Cover of "Groundhog Day/Ghostbusters/Stri...
Athenodorus would have been able to sleep if only he’d remembered who he was supposed to call.

Obviously, the ghost didn’t like being put off and began to rattle his chains more aggressively (singing a rousing chorus of “Marley and Marley,” like a couple of grumpy old muppets) until finally the philosopher sighed and shouted “What!?” A little startled at the blunt response and frankly a little hurt at being ignored for so long, the ghost sheepishly led Athenodorus outside and disappeared.

The philosopher marked the spot where the ghost vanished and the next morning had the place excavated only to find human remains entangled in chains. He gave the remains a proper send-off. And the ghost never bothered him or anyone again.

Of the ghost stories that I haven’t managed to avoid, this is pretty much the plot of most of them. And Pliny’s may have been the first to provide a written description of ghosts as spirits in need of help to complete a task (it’s also likely that Athenodorus was the first to say “I see dead people”).

He claims in his letter that this is a story he heard about and he wants to get to the bottom of it. The concept of ghosts doesn’t fit, it seems, into his well-educated mind, and he’s trying to figure out if the story has merit, the same way we do every time we tune in to one of those ghost hunting shows, read the latest collection of stories about this or that city’s haunted past, or book the hotel room where that grisly murder allegedly took place a hundred years ago.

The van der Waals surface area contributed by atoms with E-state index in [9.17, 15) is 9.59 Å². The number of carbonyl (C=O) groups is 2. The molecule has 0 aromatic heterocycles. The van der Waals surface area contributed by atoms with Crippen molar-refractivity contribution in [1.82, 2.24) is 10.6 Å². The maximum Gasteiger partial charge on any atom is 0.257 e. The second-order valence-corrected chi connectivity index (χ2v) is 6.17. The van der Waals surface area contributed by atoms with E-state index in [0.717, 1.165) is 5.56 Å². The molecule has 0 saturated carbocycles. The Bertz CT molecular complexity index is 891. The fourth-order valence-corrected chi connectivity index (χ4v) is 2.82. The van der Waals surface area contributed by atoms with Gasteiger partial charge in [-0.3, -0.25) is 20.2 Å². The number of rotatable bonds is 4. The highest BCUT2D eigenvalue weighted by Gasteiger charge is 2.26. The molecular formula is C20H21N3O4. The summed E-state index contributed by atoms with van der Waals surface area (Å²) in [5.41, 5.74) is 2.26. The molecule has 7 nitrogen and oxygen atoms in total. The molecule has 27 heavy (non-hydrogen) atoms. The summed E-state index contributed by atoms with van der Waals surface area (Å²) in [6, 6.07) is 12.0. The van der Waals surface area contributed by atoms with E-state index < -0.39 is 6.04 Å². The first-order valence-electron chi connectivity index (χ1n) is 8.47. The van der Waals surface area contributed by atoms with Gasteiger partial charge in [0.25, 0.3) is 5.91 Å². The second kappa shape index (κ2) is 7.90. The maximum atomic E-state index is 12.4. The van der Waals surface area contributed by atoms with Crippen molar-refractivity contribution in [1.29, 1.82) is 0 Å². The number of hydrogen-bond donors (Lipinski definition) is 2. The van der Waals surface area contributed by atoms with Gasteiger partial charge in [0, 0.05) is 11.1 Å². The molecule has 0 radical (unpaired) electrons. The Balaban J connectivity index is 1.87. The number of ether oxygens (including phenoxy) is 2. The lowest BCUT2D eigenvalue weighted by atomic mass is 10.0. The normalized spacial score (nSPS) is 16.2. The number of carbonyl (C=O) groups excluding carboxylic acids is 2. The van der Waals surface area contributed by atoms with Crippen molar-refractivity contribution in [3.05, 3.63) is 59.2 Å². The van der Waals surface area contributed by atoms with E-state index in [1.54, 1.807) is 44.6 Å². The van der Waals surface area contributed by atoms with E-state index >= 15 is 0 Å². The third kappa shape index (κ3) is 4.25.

haunted house in illinois - HDR
I think if you willingly decide to buy a house that looks this creepy, you probably deserve to be haunted.(Photo credit: Jovan 2J)

Pliny ends his letter admitting that Sura is likely to answer with ambiguous logic, but imploring him to offer a true opinion instead. Pliny has heard the prevalent stories that are either conclusive proof of ghosts haunting the mysterious places of earth or wildly imaginative mass hallucinations. Like most of us, especially on Halloween as our thoughts dwell on the frightening, he wants to know for sure.

Unfortunately  we don’t know Sura’s answer or Pliny’s conclusion, but we do have 2000 years of stories to weigh as we puzzle out whether or not ghosts really do exist. And we may never find a conclusive answer. But the one thing I do know for sure is that I would rather watch a heartwarming Christmas special.

Iconic screen shot from the movie It's a Wonde...
Admittedly still a little scary. (Photo credit: Wikipedia)